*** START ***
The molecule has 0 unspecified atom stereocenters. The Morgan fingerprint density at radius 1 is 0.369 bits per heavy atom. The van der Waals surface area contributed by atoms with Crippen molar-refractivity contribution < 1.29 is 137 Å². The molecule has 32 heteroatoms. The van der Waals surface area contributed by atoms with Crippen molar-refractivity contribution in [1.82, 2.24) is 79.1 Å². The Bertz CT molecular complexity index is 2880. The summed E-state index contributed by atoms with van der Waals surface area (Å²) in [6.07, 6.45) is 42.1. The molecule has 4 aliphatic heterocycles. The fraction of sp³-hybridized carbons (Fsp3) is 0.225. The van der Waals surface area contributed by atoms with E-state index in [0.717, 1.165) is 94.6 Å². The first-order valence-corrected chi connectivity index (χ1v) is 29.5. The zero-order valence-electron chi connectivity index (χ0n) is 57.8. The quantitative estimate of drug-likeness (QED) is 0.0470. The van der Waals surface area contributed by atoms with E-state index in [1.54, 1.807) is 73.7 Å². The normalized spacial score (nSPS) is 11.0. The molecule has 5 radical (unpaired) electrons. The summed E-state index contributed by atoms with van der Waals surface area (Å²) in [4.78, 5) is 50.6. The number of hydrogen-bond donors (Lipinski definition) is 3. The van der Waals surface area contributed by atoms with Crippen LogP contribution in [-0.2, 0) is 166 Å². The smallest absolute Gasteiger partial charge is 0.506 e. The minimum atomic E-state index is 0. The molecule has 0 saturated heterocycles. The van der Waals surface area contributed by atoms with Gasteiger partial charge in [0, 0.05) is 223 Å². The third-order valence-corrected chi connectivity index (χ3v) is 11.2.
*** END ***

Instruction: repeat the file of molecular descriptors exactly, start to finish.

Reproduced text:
The molecule has 0 unspecified atom stereocenters. The Morgan fingerprint density at radius 1 is 0.369 bits per heavy atom. The van der Waals surface area contributed by atoms with Crippen molar-refractivity contribution < 1.29 is 137 Å². The molecule has 32 heteroatoms. The van der Waals surface area contributed by atoms with Crippen molar-refractivity contribution in [1.82, 2.24) is 79.1 Å². The Bertz CT molecular complexity index is 2880. The summed E-state index contributed by atoms with van der Waals surface area (Å²) in [6.07, 6.45) is 42.1. The molecule has 4 aliphatic heterocycles. The fraction of sp³-hybridized carbons (Fsp3) is 0.225. The van der Waals surface area contributed by atoms with E-state index in [0.717, 1.165) is 94.6 Å². The first-order valence-corrected chi connectivity index (χ1v) is 29.5. The zero-order valence-electron chi connectivity index (χ0n) is 57.8. The quantitative estimate of drug-likeness (QED) is 0.0470. The van der Waals surface area contributed by atoms with E-state index in [1.54, 1.807) is 73.7 Å². The normalized spacial score (nSPS) is 11.0. The molecule has 5 radical (unpaired) electrons. The summed E-state index contributed by atoms with van der Waals surface area (Å²) in [4.78, 5) is 50.6. The number of hydrogen-bond donors (Lipinski definition) is 3. The van der Waals surface area contributed by atoms with Crippen LogP contribution in [-0.2, 0) is 166 Å². The smallest absolute Gasteiger partial charge is 0.506 e. The minimum atomic E-state index is 0. The molecule has 0 saturated heterocycles. The van der Waals surface area contributed by atoms with Gasteiger partial charge in [0, 0.05) is 223 Å². The third-order valence-corrected chi connectivity index (χ3v) is 11.2.